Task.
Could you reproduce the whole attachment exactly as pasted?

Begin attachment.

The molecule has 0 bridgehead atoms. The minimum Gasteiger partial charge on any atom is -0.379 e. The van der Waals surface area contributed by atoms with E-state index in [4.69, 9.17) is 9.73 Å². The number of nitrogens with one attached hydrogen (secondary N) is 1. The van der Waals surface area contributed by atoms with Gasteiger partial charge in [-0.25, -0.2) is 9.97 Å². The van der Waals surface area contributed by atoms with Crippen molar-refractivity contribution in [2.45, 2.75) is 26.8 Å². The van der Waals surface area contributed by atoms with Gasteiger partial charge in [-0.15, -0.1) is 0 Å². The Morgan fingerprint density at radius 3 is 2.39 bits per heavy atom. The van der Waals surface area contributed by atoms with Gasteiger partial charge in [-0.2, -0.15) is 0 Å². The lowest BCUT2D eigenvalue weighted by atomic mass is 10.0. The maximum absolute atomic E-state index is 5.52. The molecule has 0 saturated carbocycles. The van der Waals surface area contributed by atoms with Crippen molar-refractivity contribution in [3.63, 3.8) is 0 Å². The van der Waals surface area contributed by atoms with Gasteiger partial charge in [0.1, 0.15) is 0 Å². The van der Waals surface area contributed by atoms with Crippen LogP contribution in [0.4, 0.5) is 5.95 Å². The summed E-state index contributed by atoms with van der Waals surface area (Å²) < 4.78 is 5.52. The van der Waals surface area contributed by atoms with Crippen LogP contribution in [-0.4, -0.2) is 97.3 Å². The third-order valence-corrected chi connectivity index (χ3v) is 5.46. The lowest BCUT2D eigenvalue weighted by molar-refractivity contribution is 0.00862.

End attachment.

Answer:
The molecule has 0 bridgehead atoms. The minimum Gasteiger partial charge on any atom is -0.379 e. The van der Waals surface area contributed by atoms with E-state index in [4.69, 9.17) is 9.73 Å². The number of nitrogens with one attached hydrogen (secondary N) is 1. The van der Waals surface area contributed by atoms with Gasteiger partial charge in [-0.25, -0.2) is 9.97 Å². The van der Waals surface area contributed by atoms with Crippen molar-refractivity contribution in [2.45, 2.75) is 26.8 Å². The van der Waals surface area contributed by atoms with Gasteiger partial charge in [-0.15, -0.1) is 0 Å². The Morgan fingerprint density at radius 3 is 2.39 bits per heavy atom. The van der Waals surface area contributed by atoms with Gasteiger partial charge in [-0.2, -0.15) is 0 Å². The lowest BCUT2D eigenvalue weighted by atomic mass is 10.0. The maximum absolute atomic E-state index is 5.52. The molecule has 0 saturated carbocycles. The van der Waals surface area contributed by atoms with Crippen molar-refractivity contribution in [3.63, 3.8) is 0 Å². The van der Waals surface area contributed by atoms with Gasteiger partial charge in [0.1, 0.15) is 0 Å². The van der Waals surface area contributed by atoms with Crippen LogP contribution in [0.4, 0.5) is 5.95 Å². The summed E-state index contributed by atoms with van der Waals surface area (Å²) < 4.78 is 5.52. The van der Waals surface area contributed by atoms with Crippen LogP contribution in [-0.4, -0.2) is 97.3 Å². The third-order valence-corrected chi connectivity index (χ3v) is 5.46. The lowest BCUT2D eigenvalue weighted by molar-refractivity contribution is 0.00862.